Blog: Internet Of Things
IoT vendors. Avoid recalls, choose a secure chip
Processor choice in any scenario is important. It needs to account for a range of conditions and factors – peripherals, engineer familiarity, parts availability, and more. IoT devices are no different. Unsurprisingly when it comes to selecting components, the primary drivers seem to price and performance. However, by choosing the wrong chip you’ll likely be missing out on essential security functionality. Worse than that, by choosing the wrong chip you won’t be able to correct product security issues in the field. Many issues can be fixed with a firmware update, but if you select the wrong chip your only option may be a product recall. We don’t need to go over why cost, brand damage, and embarrassment are bad things.
Here are four great examples that’ll make a real difference to the security of your products:
Secure credential storage
A widely used WiFi component in IoT devices is the ESP8266 WiFi module. The problem with this choice is that it has no internal flash, so it simply cannot store your user’s WiFi keys securely. An attacker with access to the device can recover the user’s credentials in under 20 seconds.
To handle this just use a better alternative, the ESP32 – the ESP8266’s natural successor. It deals specifically with the key storage problem by being able to encrypt external flash with a key stored securely inside the device. OK, there is cost implication; it costs around $3 per device compared to $1.70 for the ESP8266. In volume this change could hit your bill of materials hard, but it may mean the difference between failure and success.
Microcontrollers generally have some type of debug access – JTAG, SWD or some proprietary variety, allowing access to flash, registers and RAM. The majority have “fuses” or other controls to prevent attackers abusing this access – but how effective are they?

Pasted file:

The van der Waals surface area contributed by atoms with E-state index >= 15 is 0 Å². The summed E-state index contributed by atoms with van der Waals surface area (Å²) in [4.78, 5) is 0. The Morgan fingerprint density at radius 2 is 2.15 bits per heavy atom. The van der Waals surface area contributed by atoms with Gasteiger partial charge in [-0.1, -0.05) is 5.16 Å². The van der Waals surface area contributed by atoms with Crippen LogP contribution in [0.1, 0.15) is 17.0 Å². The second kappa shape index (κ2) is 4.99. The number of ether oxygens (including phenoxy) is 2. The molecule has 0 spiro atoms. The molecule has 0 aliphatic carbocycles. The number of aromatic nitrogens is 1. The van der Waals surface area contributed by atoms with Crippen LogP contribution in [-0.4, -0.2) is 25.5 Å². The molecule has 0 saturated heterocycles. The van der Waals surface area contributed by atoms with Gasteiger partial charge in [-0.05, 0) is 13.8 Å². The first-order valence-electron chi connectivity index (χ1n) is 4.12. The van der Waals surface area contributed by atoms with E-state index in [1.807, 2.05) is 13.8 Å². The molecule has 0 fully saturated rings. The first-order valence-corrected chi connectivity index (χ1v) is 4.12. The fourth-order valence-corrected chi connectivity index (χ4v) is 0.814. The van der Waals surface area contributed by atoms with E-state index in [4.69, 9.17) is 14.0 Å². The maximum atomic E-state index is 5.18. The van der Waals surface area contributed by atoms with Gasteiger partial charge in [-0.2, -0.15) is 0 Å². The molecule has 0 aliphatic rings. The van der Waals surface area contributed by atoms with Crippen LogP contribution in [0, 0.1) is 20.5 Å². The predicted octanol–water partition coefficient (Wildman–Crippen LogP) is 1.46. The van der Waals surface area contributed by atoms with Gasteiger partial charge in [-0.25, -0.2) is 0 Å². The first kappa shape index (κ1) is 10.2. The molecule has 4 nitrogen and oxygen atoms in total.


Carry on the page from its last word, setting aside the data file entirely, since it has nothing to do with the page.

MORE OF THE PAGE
If we look at the common EM3598 ZigBee chip there is JTAG read protection to prevent access to the flash memory. BUT it does absolutely nothing to stop the attacker inspecting the RAM. The private keys and decrypted data that you assumed were safe are not, and this isn’t always clear in documentation.
If you aren’t battery powered, it might not make any difference if it takes 500ms or 10ms to encrypt data. But when you move to a device powered by a CR2032 battery, that’s the difference between one month and two years of battery life.
Many chips have hardware cryptography engines, supporting the most common algorithms such as AES-128 and SHA-256. These can be far quicker – and hence more energy efficient – than software implementations.
Without a good entropy source for your Random Number Generator, you have no effective seed for your cryptography. Without randomness you have predictability, meaning that your crypto can be compromised. Entropy isn’t always easy to source, though environmental variables and chip jitter are sources used by some of the better IoT chipsets.
The chip at the heart of your IoT device might not be the obvious place to start with when it comes to IoT security. But if you unnecessarily constrain your developers by skimping on security functionality, you can pay the price further down the line, the cost of a product recall could take down your business.